this area. In the third panel, participants will examine legal 
doctrines that affect the value and licensing of patents, such as the 
recent Supreme Court cases on obviousness, declaratory judgment and 
exhaustion, and doctrines that make the scope and enforcement of 
patents unpredictable. The panel will consider whether the notice 
function of patents operates to support an efficient marketplace.
    The Commission invites public comments discussing the current 
marketplace for intellectual property, in particular its impact on 
innovation incentives and competition concerns and the role of economic 
analysis in this assessment. The Commission will accept comments, as 
described above, until February 5, 2009. Comments addressing any of the 
following questions would be particularly helpful.
    1. How has the IP marketplace changed in the past five to ten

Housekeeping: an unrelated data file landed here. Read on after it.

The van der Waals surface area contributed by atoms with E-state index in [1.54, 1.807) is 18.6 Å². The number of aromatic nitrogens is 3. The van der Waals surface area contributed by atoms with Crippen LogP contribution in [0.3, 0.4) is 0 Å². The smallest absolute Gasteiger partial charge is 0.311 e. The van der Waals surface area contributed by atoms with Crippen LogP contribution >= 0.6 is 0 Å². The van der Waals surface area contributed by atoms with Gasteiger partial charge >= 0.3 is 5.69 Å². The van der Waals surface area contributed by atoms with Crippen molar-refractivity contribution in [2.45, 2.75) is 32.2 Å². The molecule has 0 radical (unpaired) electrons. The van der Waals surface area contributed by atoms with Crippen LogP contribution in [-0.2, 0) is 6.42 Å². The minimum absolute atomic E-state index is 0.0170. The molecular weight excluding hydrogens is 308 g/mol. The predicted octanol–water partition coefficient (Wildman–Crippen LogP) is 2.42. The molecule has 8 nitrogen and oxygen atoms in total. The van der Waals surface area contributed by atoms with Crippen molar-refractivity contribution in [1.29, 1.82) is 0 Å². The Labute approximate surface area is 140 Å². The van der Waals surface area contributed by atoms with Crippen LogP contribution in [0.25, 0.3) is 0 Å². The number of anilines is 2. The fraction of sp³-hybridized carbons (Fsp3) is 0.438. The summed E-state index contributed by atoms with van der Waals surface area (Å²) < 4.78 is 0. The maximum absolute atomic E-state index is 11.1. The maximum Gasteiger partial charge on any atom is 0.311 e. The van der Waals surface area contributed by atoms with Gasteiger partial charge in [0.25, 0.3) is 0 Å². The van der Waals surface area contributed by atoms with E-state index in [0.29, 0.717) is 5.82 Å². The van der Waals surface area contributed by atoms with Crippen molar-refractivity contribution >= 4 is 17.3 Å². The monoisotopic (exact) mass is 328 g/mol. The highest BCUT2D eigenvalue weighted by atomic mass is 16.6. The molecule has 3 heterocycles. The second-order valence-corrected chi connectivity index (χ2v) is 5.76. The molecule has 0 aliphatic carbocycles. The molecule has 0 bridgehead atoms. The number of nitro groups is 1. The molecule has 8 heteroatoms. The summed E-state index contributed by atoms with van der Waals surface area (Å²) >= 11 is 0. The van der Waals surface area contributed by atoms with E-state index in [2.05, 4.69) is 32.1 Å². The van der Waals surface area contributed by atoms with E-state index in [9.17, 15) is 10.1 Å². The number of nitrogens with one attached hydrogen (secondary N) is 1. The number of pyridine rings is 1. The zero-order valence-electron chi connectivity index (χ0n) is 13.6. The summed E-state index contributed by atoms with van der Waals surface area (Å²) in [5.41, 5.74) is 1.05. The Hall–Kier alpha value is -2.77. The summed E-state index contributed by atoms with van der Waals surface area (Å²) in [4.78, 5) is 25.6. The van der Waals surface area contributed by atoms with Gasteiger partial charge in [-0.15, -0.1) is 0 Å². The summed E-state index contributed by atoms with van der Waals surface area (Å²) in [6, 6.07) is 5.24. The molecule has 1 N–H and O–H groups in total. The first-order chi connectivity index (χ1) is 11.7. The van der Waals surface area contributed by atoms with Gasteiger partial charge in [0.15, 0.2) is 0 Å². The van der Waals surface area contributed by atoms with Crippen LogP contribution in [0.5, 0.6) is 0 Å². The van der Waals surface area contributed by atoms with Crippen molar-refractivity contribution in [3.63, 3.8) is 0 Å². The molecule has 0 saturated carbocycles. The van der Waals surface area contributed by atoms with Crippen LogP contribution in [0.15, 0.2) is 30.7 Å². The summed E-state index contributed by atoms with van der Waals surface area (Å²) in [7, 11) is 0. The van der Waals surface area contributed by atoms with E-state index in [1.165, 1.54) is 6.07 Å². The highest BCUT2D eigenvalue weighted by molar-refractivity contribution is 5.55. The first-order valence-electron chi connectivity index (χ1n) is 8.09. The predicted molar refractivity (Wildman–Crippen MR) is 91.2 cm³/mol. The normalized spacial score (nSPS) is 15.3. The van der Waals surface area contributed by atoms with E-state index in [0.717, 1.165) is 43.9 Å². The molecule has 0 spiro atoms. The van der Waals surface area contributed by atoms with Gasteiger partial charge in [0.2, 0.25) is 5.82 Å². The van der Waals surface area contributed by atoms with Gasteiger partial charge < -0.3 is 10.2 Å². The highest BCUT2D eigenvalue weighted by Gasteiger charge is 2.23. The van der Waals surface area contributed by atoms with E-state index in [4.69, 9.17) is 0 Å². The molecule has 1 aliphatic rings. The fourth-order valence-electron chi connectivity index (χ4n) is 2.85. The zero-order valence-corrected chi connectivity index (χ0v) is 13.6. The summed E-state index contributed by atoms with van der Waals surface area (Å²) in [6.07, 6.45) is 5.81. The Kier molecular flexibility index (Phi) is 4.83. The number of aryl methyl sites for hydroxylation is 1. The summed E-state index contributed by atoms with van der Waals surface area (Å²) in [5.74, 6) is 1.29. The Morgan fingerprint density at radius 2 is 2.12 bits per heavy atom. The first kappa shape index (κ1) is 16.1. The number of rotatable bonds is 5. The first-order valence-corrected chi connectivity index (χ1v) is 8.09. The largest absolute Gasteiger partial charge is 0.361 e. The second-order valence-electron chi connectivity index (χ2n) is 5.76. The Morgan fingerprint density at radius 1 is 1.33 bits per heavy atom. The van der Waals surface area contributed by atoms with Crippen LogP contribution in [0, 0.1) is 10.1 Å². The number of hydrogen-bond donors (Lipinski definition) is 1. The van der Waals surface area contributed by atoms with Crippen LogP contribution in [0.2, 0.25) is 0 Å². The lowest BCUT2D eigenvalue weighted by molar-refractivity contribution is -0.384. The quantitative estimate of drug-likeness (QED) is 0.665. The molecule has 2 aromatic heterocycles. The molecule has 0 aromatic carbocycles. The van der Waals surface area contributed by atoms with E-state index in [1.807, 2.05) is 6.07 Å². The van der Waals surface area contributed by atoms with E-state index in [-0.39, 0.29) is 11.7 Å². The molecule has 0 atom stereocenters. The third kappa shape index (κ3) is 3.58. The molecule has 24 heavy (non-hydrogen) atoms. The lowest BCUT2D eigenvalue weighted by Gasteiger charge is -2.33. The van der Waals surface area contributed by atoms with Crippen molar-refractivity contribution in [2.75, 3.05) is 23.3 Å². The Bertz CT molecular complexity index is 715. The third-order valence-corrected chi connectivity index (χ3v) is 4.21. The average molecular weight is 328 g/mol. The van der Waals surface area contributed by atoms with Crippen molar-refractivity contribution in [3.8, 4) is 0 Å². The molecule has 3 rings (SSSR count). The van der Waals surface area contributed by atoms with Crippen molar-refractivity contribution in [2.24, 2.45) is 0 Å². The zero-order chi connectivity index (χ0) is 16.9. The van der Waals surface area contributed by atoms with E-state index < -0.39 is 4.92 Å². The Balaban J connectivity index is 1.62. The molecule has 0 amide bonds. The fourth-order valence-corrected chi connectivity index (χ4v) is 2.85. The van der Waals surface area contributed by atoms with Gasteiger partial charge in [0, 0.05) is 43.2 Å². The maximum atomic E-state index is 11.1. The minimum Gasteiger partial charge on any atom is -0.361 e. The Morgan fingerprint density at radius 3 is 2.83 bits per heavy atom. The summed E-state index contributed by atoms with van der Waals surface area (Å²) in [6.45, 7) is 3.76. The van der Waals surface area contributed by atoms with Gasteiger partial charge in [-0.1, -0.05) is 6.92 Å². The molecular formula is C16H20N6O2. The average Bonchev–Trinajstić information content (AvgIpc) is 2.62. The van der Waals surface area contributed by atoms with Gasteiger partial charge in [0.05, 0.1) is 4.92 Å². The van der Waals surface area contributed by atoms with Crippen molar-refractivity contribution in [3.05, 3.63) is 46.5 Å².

years? What changes are expected in the future? What aspects of the 
patent system drive those changes? What is the impact of those changes 
on innovation?
    2. What are the new business models involving intellectual 
property? What has motivated the development of these business models? 
What is their impact on innovation?
    3. What economic evidence is relevant when analyzing whether to 
grant a permanent injunction following a finding of infringement? What 
proof have courts required? How should the analysis take into account 
the incentives to innovate provided by the patent system and the 
benefits of competition? What is the appropriate remedy when the court 
has denied a permanent injunction after a finding of infringement?
    4. Do the legal rules governing patent damages result in awards 
that appropriately compensate patentees? Are there circumstances in 
which they result in overcompensation or undercompensation of